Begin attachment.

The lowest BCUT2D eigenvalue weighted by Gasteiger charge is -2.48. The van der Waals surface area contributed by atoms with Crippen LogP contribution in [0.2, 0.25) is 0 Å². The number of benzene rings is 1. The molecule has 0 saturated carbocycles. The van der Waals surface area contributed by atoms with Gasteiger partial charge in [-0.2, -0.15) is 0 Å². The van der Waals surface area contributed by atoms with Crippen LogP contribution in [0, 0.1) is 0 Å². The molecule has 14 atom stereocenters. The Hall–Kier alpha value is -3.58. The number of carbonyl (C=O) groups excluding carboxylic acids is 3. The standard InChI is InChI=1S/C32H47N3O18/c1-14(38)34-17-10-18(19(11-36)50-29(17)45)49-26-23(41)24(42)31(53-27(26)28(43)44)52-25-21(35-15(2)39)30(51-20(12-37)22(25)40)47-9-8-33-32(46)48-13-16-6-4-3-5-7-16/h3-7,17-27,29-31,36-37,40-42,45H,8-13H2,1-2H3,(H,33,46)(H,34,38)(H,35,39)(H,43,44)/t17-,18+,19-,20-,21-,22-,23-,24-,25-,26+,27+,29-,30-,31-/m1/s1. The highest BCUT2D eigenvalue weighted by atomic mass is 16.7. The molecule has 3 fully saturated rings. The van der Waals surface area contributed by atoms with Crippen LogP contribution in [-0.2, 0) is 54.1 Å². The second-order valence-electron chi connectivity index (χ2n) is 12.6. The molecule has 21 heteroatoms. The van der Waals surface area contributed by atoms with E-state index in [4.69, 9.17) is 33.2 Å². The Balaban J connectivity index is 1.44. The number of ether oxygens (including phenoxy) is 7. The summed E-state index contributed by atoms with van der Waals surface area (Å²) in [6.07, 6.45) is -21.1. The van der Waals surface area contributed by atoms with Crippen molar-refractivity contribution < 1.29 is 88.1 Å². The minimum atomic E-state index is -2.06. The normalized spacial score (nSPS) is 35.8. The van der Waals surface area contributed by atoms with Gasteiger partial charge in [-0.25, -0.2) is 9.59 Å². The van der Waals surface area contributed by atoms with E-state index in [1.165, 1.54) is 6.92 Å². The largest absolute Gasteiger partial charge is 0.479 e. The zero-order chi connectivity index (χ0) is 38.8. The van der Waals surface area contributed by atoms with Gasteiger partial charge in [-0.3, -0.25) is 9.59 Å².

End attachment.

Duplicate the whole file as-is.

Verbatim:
The lowest BCUT2D eigenvalue weighted by Gasteiger charge is -2.48. The van der Waals surface area contributed by atoms with Crippen LogP contribution in [0.2, 0.25) is 0 Å². The number of benzene rings is 1. The molecule has 0 saturated carbocycles. The van der Waals surface area contributed by atoms with Gasteiger partial charge in [-0.2, -0.15) is 0 Å². The van der Waals surface area contributed by atoms with Crippen LogP contribution in [0, 0.1) is 0 Å². The molecule has 14 atom stereocenters. The Hall–Kier alpha value is -3.58. The number of carbonyl (C=O) groups excluding carboxylic acids is 3. The standard InChI is InChI=1S/C32H47N3O18/c1-14(38)34-17-10-18(19(11-36)50-29(17)45)49-26-23(41)24(42)31(53-27(26)28(43)44)52-25-21(35-15(2)39)30(51-20(12-37)22(25)40)47-9-8-33-32(46)48-13-16-6-4-3-5-7-16/h3-7,17-27,29-31,36-37,40-42,45H,8-13H2,1-2H3,(H,33,46)(H,34,38)(H,35,39)(H,43,44)/t17-,18+,19-,20-,21-,22-,23-,24-,25-,26+,27+,29-,30-,31-/m1/s1. The highest BCUT2D eigenvalue weighted by atomic mass is 16.7. The molecule has 3 fully saturated rings. The van der Waals surface area contributed by atoms with Crippen LogP contribution in [-0.2, 0) is 54.1 Å². The second-order valence-electron chi connectivity index (χ2n) is 12.6. The molecule has 21 heteroatoms. The van der Waals surface area contributed by atoms with E-state index in [4.69, 9.17) is 33.2 Å². The Balaban J connectivity index is 1.44. The number of ether oxygens (including phenoxy) is 7. The summed E-state index contributed by atoms with van der Waals surface area (Å²) in [6.07, 6.45) is -21.1. The van der Waals surface area contributed by atoms with Crippen molar-refractivity contribution < 1.29 is 88.1 Å². The minimum atomic E-state index is -2.06. The normalized spacial score (nSPS) is 35.8. The van der Waals surface area contributed by atoms with Gasteiger partial charge in [-0.25, -0.2) is 9.59 Å². The van der Waals surface area contributed by atoms with E-state index in [1.165, 1.54) is 6.92 Å². The largest absolute Gasteiger partial charge is 0.479 e. The zero-order chi connectivity index (χ0) is 38.8. The van der Waals surface area contributed by atoms with Gasteiger partial charge in [-0.3, -0.25) is 9.59 Å².